What is the rhythm?

We explain what is the rhythm is, the elements that compose it and what is the musical rhythm. Also, what is melody and rhythm in physical education.

  1. What is the rhythm?

It is called every regular and recurring movement, marked by a series of opposite or different events that occur over time . In other words, rhythm is a flow of movement of a visual or sound nature , whose internal order can be perceived and even reproduced.

It underlies most art forms , especially in the case of music, poetry and dance, since the nature of the rhythm is subjective, it depends on the perceptions of each one . A rhythm could well be found behind all the things that happen in time, as long as they involve a certain margin of repetition.

Its series of elements, such as:

  • Pulse . Each of the units of the repetition batch that composes the rhythm is named, which can be regular or irregular, accelerated or slowed.
  • Acento . It is a certain emphasis that is printed at a given pulse, and which coincides with its main energy discharge.
  • Compass . This is the particular way in which various pulses are organized into groups, generating a contrast between their weak and strong, accentuated and unstressed parts.
  • Tempo . This is known to the speed or frequency at which repetitions occur, so it is usually measured through beats per minute (ppm).
  • Duration . Determined from the relationship between the pulse and the tempo.

This word  comes from the Greek  rhytmós , which translates “regular and recurring movement” or also “symmetry.” His study occupies different fields of human knowledge, depending on which subject is manifested: rhythm in music, rhythm in the performing arts, in painting , in heartbeats, in the flow of the spoken language, in architecture and even in natural phenomena and laws.

  1. What is rhythm in music?

Musical rhythm
The dance consists in reproducing the musical rhythm with the body.

Since music consists of a succession of harmonic notes and sounds whose totality expresses a set of emotions or sensations , It is a fundamental notion in it (along with melody and harmony), both in its academic and popular variants.

It could be said that it is the engine of music. The musical rhythm includes the frequency with which the cycles within a melody or song repeat each other, that is, the frequency of intervals and sounds that are transmitted to the listener and that he is able to reproduce with his body. In that, among other things, is dance or dance .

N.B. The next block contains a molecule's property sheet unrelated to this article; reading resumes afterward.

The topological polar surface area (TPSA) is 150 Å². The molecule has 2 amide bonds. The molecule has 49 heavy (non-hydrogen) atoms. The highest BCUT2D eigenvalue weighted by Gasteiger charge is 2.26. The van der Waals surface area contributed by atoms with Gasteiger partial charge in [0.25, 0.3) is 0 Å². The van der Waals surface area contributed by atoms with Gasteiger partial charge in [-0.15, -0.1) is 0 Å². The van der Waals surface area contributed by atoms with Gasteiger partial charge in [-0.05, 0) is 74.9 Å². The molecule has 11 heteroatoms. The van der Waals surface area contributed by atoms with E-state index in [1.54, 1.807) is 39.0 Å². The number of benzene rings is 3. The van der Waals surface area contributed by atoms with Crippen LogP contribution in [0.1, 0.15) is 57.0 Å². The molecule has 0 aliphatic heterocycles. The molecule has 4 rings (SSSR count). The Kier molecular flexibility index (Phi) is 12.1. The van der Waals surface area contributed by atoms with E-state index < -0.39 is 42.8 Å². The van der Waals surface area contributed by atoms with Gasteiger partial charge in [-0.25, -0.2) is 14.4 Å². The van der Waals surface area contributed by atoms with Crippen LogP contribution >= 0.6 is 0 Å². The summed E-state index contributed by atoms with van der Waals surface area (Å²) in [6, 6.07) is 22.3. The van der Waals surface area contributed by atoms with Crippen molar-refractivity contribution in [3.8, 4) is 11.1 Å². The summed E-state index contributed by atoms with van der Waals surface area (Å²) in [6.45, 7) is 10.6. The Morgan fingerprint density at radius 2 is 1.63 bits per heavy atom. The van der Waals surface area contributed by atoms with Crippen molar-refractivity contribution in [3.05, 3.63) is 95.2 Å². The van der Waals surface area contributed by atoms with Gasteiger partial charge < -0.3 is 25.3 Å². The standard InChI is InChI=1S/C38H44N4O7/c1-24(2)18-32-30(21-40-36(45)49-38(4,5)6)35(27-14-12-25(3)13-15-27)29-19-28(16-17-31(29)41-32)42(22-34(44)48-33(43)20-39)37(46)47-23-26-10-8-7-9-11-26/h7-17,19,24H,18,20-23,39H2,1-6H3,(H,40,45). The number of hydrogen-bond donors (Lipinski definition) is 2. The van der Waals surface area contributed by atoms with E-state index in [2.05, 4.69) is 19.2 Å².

1. Difference Between Rhythm and melody

The musical rhythm is articulated from short, medium and long sounds , as well as the spaces of silence between them. The specific way of articulating these elements is known as  melody  and responds to cultural reasons: Western music historically tends to ignore silences and flow; while the oriental incorporates silence as one more note, it could be said.

The melodies, thus, receive specific names and are due to the creativity of the musicians , since they have an entity by themselves. For example, riffs  or  solos are often spoken today  , depending on whether it is respectively a repetitive, usual accompaniment melody, or rather an autonomous, singular melody within the piece.

  1. In physical education

Physical education often uses music and rhythm for its activities.

Rhythm and coordination have a common basis, which implies knowing how to translate into actions a frequency of energy discharges and intervals . These movements usually involve more than one part of the body, as in the dance, and modify the center of gravity of the human body, test its balance, among other physical talents.

Hence, physical education often uses music and rhythm for its activities. Thus, the human body obeys the rhythm and translates it into a series of muscular tensions and strains, gestures and efforts, enhancing not only the harmonic response of the body to external stimuli, but also its ability to express, which is useful for development of the performing arts (dance, theater , etc.).

Sports activities such as aerobics, circuit training or forms of recreational boxing (taebo, etc.) often use music for these purposes, and also to impress on the minds of athletes the willingness to keep up the rhythm.

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